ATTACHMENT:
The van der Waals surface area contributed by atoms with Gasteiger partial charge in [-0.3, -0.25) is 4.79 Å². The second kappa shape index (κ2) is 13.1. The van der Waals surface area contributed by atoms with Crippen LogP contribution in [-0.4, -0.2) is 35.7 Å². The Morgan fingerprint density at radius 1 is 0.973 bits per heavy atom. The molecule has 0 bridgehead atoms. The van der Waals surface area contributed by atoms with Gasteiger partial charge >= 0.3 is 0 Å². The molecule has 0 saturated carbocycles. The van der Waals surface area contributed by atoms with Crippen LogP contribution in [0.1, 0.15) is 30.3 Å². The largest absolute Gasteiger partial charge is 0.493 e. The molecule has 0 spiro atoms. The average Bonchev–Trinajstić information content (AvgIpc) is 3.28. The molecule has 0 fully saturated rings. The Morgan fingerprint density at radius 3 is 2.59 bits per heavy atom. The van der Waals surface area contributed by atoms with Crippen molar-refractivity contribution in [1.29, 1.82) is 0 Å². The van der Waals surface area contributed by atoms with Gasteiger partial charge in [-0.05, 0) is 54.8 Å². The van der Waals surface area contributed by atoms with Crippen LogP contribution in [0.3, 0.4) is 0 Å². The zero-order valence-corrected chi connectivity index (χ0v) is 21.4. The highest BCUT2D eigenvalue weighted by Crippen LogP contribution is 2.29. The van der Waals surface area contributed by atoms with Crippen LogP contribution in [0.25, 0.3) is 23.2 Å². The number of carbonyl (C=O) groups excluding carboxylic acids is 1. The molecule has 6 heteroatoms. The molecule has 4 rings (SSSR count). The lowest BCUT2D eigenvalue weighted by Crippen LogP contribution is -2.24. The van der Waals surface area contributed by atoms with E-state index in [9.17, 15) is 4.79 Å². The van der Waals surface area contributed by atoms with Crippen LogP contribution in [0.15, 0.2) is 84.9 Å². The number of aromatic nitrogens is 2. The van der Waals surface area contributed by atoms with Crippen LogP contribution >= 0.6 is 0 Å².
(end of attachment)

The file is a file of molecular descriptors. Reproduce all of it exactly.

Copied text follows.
The van der Waals surface area contributed by atoms with Gasteiger partial charge in [-0.3, -0.25) is 4.79 Å². The second kappa shape index (κ2) is 13.1. The van der Waals surface area contributed by atoms with Crippen LogP contribution in [-0.4, -0.2) is 35.7 Å². The Morgan fingerprint density at radius 1 is 0.973 bits per heavy atom. The molecule has 0 bridgehead atoms. The van der Waals surface area contributed by atoms with Gasteiger partial charge >= 0.3 is 0 Å². The molecule has 0 saturated carbocycles. The van der Waals surface area contributed by atoms with Crippen LogP contribution in [0.1, 0.15) is 30.3 Å². The largest absolute Gasteiger partial charge is 0.493 e. The molecule has 0 spiro atoms. The average Bonchev–Trinajstić information content (AvgIpc) is 3.28. The molecule has 0 fully saturated rings. The Morgan fingerprint density at radius 3 is 2.59 bits per heavy atom. The van der Waals surface area contributed by atoms with Crippen molar-refractivity contribution in [1.29, 1.82) is 0 Å². The van der Waals surface area contributed by atoms with Gasteiger partial charge in [-0.05, 0) is 54.8 Å². The van der Waals surface area contributed by atoms with Crippen LogP contribution in [0.3, 0.4) is 0 Å². The zero-order valence-corrected chi connectivity index (χ0v) is 21.4. The highest BCUT2D eigenvalue weighted by Crippen LogP contribution is 2.29. The van der Waals surface area contributed by atoms with Crippen LogP contribution in [0.25, 0.3) is 23.2 Å². The number of carbonyl (C=O) groups excluding carboxylic acids is 1. The molecule has 6 heteroatoms. The molecule has 4 rings (SSSR count). The lowest BCUT2D eigenvalue weighted by Crippen LogP contribution is -2.24. The van der Waals surface area contributed by atoms with E-state index in [9.17, 15) is 4.79 Å². The van der Waals surface area contributed by atoms with Crippen LogP contribution in [0.15, 0.2) is 84.9 Å². The number of aromatic nitrogens is 2. The van der Waals surface area contributed by atoms with Crippen LogP contribution >= 0.6 is 0 Å².